France is aiming to raise the retirement age to 64

France is aiming to raise the retirement age to 64

France is aiming to raise the retirement age to 64

People in France should work two more years before they can retire, Prime Minister Elisabeth Borne said, detailing an unpopular reform of the pension system that has risked strikes.

The long-delayed reform raises the retirement age to 64, a move opposed by four in five citizens, according to an Odoxa poll, at a time when many are already grappling with a cost-of-living crisis.

“I am aware that changing our pension system raises questions and fears among the French,” Ms Borne said on Tuesday, adding that her government will work to convince the French of the need for the reform.

“We are offering a project today to balance our pension system, a project that is fair,” she said.

The pension system overhaul was a central pillar of Mr Macron’s reformist agenda when he entered the Elysee Palace in 2017. But he shelved his first attempt in 2020 as the government struggled to contain the Covid-19 outbreak.

The second try doesn’t get any easier. The leaders of the leading French unions meet to discuss how to respond with protests and strikes. The CFDT – France’s largest union – has already threatened to protest after abstaining three years ago despite concerns about the reform before it was put on hold.

“If the retirement age is raised to 65 or 64, the CFDT will do what we promised, we will resist this reform by calling on workers to mobilize,” CFDT chief Laurent Berger said recently.

Mr. Macron and Ms. Borne must also pass the reform in Parliament, where they do not have an absolute majority.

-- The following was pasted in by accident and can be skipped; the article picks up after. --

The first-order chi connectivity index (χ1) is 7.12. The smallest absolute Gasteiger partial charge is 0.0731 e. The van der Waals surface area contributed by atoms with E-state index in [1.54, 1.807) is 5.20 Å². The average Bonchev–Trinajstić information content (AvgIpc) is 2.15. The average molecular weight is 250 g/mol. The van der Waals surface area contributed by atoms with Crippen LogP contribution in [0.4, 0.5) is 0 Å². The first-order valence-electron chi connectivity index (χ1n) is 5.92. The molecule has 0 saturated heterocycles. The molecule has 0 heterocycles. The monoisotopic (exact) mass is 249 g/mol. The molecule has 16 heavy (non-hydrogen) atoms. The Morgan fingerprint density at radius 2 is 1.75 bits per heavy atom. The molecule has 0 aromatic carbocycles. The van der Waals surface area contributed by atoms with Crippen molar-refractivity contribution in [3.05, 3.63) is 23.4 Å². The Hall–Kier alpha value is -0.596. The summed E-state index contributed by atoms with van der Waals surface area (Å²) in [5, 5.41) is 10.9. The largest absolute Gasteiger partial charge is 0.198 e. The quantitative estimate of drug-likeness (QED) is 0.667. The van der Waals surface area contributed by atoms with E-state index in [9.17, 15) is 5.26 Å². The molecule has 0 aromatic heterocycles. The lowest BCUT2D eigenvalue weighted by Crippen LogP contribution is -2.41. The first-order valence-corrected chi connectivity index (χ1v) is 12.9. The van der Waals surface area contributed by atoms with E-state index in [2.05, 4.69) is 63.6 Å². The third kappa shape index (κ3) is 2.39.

That looks less challenging than it did a few weeks ago after the government made some concessions to the conservative Les Republicains (LR) party. Still, LR didn’t get everything it wanted and it disagrees on this issue, so every vote will count.

With one of the lowest retirement ages in industrialized countries, France spends more than most other countries on pensions, accounting for almost 14 percent of economic output, according to the Organization for Economic Cooperation and Development.

In practice, following the government’s proposal, the age from which one can retire and receive a pension in France will gradually increase by three months per year, starting this September, reaching 63 years and 3 months in 2027 and the target age of 64 years in 2030.

To receive a full pension you must have worked for 43 years as of 2027.

“We have to face reality and find solutions to preserve our social model,” Ms Borne said, stressing that France’s neighbors in Europe have also raised the retirement age in recent years.

Mathilde Panot of left-wing France Insoumise (France Unbowed) party tweeted that the plan was “archaic, unfair, brutal, cruel”.


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